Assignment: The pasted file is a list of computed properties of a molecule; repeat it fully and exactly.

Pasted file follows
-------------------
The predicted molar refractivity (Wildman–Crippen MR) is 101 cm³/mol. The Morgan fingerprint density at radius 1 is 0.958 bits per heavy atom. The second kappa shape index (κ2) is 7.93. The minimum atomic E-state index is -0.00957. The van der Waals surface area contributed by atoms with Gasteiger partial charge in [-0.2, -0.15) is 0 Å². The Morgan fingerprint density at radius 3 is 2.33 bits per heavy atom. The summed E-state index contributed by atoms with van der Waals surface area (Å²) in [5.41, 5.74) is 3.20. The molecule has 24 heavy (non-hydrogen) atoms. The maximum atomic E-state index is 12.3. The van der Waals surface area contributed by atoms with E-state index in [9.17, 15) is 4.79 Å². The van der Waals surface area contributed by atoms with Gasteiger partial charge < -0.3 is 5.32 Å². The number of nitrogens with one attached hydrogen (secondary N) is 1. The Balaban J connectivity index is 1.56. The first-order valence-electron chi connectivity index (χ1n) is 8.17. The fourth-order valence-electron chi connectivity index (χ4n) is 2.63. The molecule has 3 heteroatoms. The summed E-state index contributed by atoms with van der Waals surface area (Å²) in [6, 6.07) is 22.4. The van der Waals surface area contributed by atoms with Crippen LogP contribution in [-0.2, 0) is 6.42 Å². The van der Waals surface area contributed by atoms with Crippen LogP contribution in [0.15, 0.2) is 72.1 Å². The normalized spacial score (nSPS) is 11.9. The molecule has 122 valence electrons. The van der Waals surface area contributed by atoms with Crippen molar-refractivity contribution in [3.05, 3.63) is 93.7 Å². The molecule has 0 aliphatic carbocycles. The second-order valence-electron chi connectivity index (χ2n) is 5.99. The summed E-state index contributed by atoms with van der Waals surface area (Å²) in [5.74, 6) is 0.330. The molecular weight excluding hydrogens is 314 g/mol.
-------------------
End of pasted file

The predicted molar refractivity (Wildman–Crippen MR) is 101 cm³/mol. The Morgan fingerprint density at radius 1 is 0.958 bits per heavy atom. The second kappa shape index (κ2) is 7.93. The minimum atomic E-state index is -0.00957. The van der Waals surface area contributed by atoms with Gasteiger partial charge in [-0.2, -0.15) is 0 Å². The Morgan fingerprint density at radius 3 is 2.33 bits per heavy atom. The summed E-state index contributed by atoms with van der Waals surface area (Å²) in [5.41, 5.74) is 3.20. The molecule has 24 heavy (non-hydrogen) atoms. The maximum atomic E-state index is 12.3. The van der Waals surface area contributed by atoms with E-state index in [9.17, 15) is 4.79 Å². The van der Waals surface area contributed by atoms with Gasteiger partial charge < -0.3 is 5.32 Å². The number of nitrogens with one attached hydrogen (secondary N) is 1. The Balaban J connectivity index is 1.56. The first-order valence-electron chi connectivity index (χ1n) is 8.17. The fourth-order valence-electron chi connectivity index (χ4n) is 2.63. The molecule has 3 heteroatoms. The summed E-state index contributed by atoms with van der Waals surface area (Å²) in [6, 6.07) is 22.4. The van der Waals surface area contributed by atoms with Crippen LogP contribution in [-0.2, 0) is 6.42 Å². The van der Waals surface area contributed by atoms with Crippen LogP contribution in [0.15, 0.2) is 72.1 Å². The normalized spacial score (nSPS) is 11.9. The molecule has 122 valence electrons. The van der Waals surface area contributed by atoms with Crippen molar-refractivity contribution in [3.05, 3.63) is 93.7 Å². The molecule has 0 aliphatic carbocycles. The second-order valence-electron chi connectivity index (χ2n) is 5.99. The summed E-state index contributed by atoms with van der Waals surface area (Å²) in [5.74, 6) is 0.330. The molecular weight excluding hydrogens is 314 g/mol.